One possible result of the decline in exports and flows of remittances from the US will be a depreciation of the D.R. peso, as demand for pesos by Americans falls. A weaker peso might make the country’s exports attractive once again, assuming the exchange rate is allowed to adjust on foreign exchange markets. A weaker peso should help slow the decline in the D.R.’s exports to the US, at least until new competition emerges, perhaps elsewhere in Asia, maybe even from Africa or other Latin American countries.

In all likelihood, given the increased competition from Asian textile manufacturers, continued economic growth in the Dominican Republic will depend on the country’s ability to educate and train its workforce to adapt to a more capital, technology and information-based economy, which, if successful, will eventually lead to rising incomes and higher standards of living for the people of the this rising Caribbean nation.

Comparative advantages evolve with the emergence of new competition among developing and developed countries. The negative impacts this evolution has on a particular economy can be managed if wise policy actions are taken to assure a country’s workforce is educated and trained to participate in tomorrow’s economy, rather than yesterday’s or today’s.

30 responses so far

Apr 05 2008

Live blogging from the Global Issues Network Conference for students in Beijing, China

Published by under Education

EARCOS Global Issues Network Conference

I’m sitting in the theater at the Western Academy of Beijing about to listen to Jane Goodall address about 400 students from 35 schools around the EARCOS (East Asian Regional Council of Overseas Schools). The purpose of this conference is to bring young people together to learn from experts and from each other about the major global issues faced by the world today and begin brainstorming action plans needed to make the world a better place.

I just wanted to post a quick message here about this amazing weekend event. It kicked off last night with keynotes by the following global leaders:

Maurice Strong has a long history working for the United Nations. He has acted as the Secretary General of the UN Earth Summit, the Conference on the Human Environment. He represented UN General Secretary Kofi Annan as an envoy to North Korea on human rights in the early part of this decade, and currently advised the Chinese government on human rights and environmental issues. Strong’s keynote to the GIN Conference brought into perspective the broad scope of the challenge currently faced by today’s society in the realm of environment, economy, human welfare, and development.

Jean-Francois Rischard is a former vice-president of the World Bank and the author of an influential book, “20 Global Problems and 20 Years to Solve Them”, in which he proposes creating networks of experts from around the world whose task it is to address the world’s most dire social, environmental, economic and human welfare issues.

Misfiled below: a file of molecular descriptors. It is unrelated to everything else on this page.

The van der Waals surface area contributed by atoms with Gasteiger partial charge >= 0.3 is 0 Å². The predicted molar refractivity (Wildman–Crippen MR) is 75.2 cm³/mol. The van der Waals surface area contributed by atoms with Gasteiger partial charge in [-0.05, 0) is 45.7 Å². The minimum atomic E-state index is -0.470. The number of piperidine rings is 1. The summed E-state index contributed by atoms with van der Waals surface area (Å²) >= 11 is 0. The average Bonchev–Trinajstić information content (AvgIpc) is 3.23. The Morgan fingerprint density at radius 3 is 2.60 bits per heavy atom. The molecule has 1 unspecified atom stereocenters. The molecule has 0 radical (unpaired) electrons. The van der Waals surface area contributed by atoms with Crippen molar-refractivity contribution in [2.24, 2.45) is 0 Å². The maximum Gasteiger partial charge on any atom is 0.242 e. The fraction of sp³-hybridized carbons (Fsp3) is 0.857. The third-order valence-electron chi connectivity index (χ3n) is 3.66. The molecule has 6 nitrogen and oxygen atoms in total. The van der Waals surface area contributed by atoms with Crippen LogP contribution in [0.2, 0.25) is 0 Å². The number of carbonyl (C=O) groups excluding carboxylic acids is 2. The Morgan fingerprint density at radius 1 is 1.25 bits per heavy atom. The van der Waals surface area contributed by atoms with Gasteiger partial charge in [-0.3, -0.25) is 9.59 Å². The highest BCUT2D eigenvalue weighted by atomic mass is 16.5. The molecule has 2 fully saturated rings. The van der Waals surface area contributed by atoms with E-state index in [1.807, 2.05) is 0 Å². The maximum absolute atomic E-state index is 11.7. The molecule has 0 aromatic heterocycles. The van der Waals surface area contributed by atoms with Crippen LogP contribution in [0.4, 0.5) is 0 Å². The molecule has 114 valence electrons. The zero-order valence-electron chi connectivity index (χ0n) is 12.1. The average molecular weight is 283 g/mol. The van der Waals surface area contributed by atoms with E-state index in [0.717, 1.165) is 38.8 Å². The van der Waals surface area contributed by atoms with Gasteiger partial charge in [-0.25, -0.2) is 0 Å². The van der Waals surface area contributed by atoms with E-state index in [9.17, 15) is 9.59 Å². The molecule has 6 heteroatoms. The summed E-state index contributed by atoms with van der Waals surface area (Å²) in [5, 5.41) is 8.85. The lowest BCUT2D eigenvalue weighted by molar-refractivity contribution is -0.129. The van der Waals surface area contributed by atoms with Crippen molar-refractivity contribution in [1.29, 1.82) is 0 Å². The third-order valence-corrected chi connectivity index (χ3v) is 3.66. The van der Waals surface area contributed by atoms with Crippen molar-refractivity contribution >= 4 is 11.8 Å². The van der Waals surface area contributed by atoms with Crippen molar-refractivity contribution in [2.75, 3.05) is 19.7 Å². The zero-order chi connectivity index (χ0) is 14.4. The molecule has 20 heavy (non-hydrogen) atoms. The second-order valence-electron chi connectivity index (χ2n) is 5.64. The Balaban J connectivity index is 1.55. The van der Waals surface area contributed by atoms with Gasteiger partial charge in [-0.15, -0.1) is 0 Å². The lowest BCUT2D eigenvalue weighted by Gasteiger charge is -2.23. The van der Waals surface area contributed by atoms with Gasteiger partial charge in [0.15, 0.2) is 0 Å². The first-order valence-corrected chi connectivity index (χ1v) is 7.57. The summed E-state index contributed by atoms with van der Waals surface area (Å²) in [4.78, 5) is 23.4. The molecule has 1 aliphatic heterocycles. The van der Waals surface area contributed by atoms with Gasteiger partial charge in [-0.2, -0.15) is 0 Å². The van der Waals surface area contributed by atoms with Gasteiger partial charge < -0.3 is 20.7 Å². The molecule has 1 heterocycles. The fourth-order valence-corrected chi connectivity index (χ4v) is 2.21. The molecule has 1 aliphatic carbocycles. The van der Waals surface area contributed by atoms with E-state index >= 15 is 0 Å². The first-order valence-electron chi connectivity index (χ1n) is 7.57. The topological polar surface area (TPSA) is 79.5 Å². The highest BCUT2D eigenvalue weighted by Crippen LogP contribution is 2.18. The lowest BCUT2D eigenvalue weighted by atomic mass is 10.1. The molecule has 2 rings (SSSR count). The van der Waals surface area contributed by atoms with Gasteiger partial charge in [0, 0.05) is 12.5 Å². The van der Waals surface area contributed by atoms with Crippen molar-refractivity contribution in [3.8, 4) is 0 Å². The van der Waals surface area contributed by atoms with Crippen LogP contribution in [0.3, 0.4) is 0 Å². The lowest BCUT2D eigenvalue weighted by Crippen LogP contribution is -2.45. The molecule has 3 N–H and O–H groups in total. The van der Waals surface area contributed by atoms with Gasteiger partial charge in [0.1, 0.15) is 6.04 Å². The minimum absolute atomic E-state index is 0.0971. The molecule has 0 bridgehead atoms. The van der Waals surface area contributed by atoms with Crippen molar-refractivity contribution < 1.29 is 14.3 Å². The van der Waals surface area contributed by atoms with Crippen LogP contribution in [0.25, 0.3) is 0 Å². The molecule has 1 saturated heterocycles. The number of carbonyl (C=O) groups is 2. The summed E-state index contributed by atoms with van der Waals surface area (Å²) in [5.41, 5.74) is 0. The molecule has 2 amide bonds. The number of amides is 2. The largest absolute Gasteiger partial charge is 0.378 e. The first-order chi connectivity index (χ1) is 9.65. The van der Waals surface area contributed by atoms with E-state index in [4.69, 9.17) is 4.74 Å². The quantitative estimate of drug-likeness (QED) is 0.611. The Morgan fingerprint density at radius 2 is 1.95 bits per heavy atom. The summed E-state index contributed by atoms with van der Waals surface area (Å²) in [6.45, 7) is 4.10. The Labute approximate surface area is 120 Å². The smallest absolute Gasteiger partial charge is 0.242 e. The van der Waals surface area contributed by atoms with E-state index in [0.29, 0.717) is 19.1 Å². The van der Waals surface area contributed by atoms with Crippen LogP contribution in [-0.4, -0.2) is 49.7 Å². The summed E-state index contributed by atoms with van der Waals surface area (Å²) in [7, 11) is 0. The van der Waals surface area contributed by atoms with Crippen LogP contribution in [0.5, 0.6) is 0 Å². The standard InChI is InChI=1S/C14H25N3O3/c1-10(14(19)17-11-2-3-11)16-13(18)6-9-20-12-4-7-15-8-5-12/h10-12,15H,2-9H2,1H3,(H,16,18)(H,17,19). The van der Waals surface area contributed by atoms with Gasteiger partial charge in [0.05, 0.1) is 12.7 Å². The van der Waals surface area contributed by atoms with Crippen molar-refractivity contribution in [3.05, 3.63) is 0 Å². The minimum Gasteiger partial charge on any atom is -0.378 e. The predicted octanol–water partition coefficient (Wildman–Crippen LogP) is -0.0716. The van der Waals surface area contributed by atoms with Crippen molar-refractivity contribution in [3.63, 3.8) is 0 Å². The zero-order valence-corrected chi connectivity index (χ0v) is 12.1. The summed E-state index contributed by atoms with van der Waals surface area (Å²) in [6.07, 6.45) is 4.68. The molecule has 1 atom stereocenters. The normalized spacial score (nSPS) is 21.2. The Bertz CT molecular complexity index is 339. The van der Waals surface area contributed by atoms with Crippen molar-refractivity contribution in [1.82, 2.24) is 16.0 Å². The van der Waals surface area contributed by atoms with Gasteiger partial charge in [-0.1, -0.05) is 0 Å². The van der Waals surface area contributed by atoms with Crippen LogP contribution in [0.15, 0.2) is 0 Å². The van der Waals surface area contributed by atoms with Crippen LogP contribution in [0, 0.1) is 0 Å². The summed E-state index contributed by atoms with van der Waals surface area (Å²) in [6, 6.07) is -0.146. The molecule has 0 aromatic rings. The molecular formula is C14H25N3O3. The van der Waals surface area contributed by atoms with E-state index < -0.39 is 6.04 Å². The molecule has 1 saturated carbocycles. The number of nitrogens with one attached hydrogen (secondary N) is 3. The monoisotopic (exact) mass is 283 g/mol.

The most amazing keynote on day 1 was, however, Hafsat Abiola, daughter of Nigeria’s first democratically elected president, human rights and democracy activist, and inspirational speaker. While she was a student at Harvard, her father was thrown in prison by a military coup, and she became involved in activism after stumbling upon a group of students from Amnesty International petitioning for her own father’s release on Harvard’s campus.

On her way to New York to speak to some city officials about divesting from firms doing business with Nigeria’s military government, Hafsat received word that her mother had been gunned down in the streets back home. From that day forward Hafsat devoted her life to the struggle for womens’ and human rights in Africa.

**interjection: a Shanghai American School freshman, Hae Ju Kang, just asked Jane Goodall a question about water conservation over video conference. Way to go Hae Ju!!

The conference will continue over the next two days, with keynontes from other global activists like Jane Goodall, who is speaking to us at this very moment over video from Washington D.C.

I am finding myself incredibly inspired by not just the global leaders here this weekend, but the students themselves, who are fully embracing the movement for change in the 21st century. Check back here later for another update from the Global Issues Network Conference here in Beijing.

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Jan 17 2008

Our Wiki – SAS Econ students help Mozambiquean Econ students learn!

Check this out guys! Tonight I got a message on our Wiki from Antonio, an Econ professor from Africa. Here’s what he had to say:

Hi Jason,Professor Antonio
I am Lecturer at the Economics Faculty in Maputo, Mozambique. I have recently come across your wiki and am really enjoying and learning a lot with it. I am creating my own wiki for my class, and your wiki provides a lot of insight. If you do not know Portuguese my wiki will not be of any use for you. In any case, I am the one who needs to learn with you. Thanks for the insights!
Best regards
Antonio

There’s globalization and education in the era of Web 2.0 at its best! International, teenage, Econ students living and going to school in Shanghai are helping African university professors and students learn economics. If you’re not convinced that the wiki’s effective, have a look at this. Here’s a map showing the last 100 visitors at Welker’s Wikinomics Wiki:

Wiki map

That’s right, guys, your wiki work is being seen, read, studied, and learned from all over the world! How amazing! Congratulations on all the great contributions you guys have made to the world on online economics education! You truly are teaching the world economics! 

10 responses so far

Oct 06 2007

Habitat for Humanity, Philippines: a Reflection

Shanghai American School Habitat for Humanity – Lucena City, Philippines. October 2007

This afternoon my wife and I returned to Shanghai after an amazing week in the Philippinese where we led 16 students on a Habitat for Humanity house building project on the island of Luzon (see map here). While this experience is still fresh in my mind, I wanted to share a few comments about how my thinking about Habitat for Humanity evolved over the last eight days.A warm welcome on our first day

A week ago right now, the 18 of us from SAS were bouncing scarily southward along Luzon’s main north-south highway, which is only a highway in the western sense for about 30 km outside of Manila, beyond which it turns to a two-lane, pot-holed, multi-use thoroughfare shared by buses, three-wheeled motorcycle taxis, lorries, a handful of personal automobiles and thousands of jeepneys. Three hours of nerve and bone rattling travel brought us to our lovely guest house near the southern Luzon city of Lucena, where we would spend five days building a house in a community on the outskirts of the city. Continue Reading »

4 responses so far